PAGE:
Boaters 4 Dana Point Harbor files appeal over Planning Commission’s Ruling


Boaters 4 Dana Point Harbor files appeal over Planning Commission’s Ruling

DANA POINT—A boater’s advocate group has submitted an appeal to halt progress on the Dana Point Planning Commission’s approval of the Coastal Development Permit (CDP) application for the Dana Point Harbor Revitalization Plan.

Claiming the commission’s 4-1 approval failed to focus on ensuring provisions of the Local Coastal Program (LCP) were met by the county’s CPD application, Boaters 4 Dana Point Harbor filed the appeal with the city, May 27.

“The technical issues are the Land Use Plan and the implementation plan that we worked on forever has very clear sections and requirements that the county has to do before they can have a CDP or have the conditions of a CDP,” said Bruce Heyman, president of Boaters 4 Dana Point Harbor. “They didn’t do that. The Planning Commission hasn’t held their feet to the fire.”

The accepted measure passed the Commercial Core portion of the project, which will add approximately 35,000 square feet of retail, commercial, and office space in the area. The vote also called for a dry stack boat storage building known as “the boat barn.” The appeal could potentially delay progress.

“The process is what it is, and we have included the appeal process in our planning schedule,” said Brad Gross, OC Dana Point harbor director. “We have a good plan. The majority of the community supports it. We see no reason to change what has been a very open design development process.”

Heyman, though, said the additional loss of dry boat storage in the harbor will be detrimental to boaters. While the CDP for the conceptualized boat barn won’t be pursued for another three years, construction for the Commercial Core is scheduled to begin during the first quarter of 2015.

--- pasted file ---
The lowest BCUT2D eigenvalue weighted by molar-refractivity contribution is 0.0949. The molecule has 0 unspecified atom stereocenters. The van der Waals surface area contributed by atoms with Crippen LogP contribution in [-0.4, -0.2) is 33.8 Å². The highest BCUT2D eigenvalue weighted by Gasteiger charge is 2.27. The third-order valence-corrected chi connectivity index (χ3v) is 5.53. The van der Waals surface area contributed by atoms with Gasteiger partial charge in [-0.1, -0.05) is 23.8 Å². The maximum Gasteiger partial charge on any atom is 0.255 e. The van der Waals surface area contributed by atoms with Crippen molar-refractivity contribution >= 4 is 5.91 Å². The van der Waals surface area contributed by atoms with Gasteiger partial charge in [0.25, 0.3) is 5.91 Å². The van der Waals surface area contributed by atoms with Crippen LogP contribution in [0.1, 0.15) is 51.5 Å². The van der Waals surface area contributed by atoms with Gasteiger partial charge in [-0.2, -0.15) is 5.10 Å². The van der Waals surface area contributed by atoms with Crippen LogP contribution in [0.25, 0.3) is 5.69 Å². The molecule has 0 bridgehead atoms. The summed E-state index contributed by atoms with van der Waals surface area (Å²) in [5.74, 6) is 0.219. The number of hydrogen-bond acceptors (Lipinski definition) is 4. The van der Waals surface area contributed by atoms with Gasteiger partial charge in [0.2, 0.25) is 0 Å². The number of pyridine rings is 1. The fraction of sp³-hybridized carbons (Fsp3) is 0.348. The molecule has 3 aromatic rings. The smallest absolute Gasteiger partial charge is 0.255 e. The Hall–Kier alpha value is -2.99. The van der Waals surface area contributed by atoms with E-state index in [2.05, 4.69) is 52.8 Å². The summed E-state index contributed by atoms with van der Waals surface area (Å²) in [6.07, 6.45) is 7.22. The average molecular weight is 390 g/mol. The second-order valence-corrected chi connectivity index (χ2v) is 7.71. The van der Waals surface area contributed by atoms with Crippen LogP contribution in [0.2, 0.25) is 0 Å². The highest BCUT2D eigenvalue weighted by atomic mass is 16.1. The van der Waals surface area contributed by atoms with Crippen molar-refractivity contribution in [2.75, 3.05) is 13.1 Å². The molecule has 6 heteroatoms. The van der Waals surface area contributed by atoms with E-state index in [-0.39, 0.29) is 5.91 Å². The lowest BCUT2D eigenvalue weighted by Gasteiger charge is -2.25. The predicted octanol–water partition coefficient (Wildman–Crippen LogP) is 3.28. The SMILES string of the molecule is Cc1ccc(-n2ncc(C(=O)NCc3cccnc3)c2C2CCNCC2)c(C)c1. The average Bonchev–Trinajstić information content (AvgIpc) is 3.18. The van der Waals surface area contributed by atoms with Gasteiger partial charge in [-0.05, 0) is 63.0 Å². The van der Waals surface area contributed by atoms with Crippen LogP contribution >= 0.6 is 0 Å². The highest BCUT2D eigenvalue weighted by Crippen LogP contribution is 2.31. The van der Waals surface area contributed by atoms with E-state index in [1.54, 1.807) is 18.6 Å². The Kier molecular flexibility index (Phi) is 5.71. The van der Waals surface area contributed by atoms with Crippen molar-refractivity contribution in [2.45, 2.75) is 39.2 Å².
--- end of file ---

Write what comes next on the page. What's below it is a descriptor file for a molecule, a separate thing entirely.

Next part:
“My issue isn’t really boat barn or no boat barn,” Heyman said. “The thing I worry about the most is how many boats are in the harbor. Having them in the boat barn is going to be an obscenely expensive solution, but at least they’ll be in the harbor. I’m scared to death of a solution that has 250 boats in the harbor.”

City officials said the boat barn is necessary to preserve the Coastal Commission’s requirement that space be available for 493 dry storage boats. The boat barn has an estimated cost of $32 million, and Heyman said, prior to revitalization, the number of available dry boat storage in Dana Point Harbor is 684. The city’s proposal of 493 spaces is roughly a 25 percent loss.

“Our plans take great care ensuring the boaters who use Dana Point Harbor will not be displaced,” Gross said. “We are also opening other opportunities for dry boat storage near the Harbor. This is in addition to what we can provide next to the water.”

James Lenthall, vice-president of the Dana Point Boater’s Association, said his group was disappointed that commissioners failed to attach conditions to the building permits of the Coastal Development permits. Lenthall said that, while an appeal by someone was inevitable, it’s a moot point.

“I don’t believe an appeal is necessarily a wise move on behalf of boaters, because it’s very clear the vast majority of boaters in Dana Point support revitalization, even on the commercial side,” he said.

Lenthall said expenses, impracticalities pertaining to use and the transformation in relationship between the boaters and their boat were all concerns expressed to the Planning Commission.

During the hearing, Heyman handed out a packet to each commission member, which addressed his organization’s main parking concerns with the CDP, including availability during construction, net loss of slips and anchorage limitations. The highly-contested boat barn must still pass a vote by the California Coastal Commission.

“We’ll just have to deal with the Coastal Commission on that,” Heyman said.

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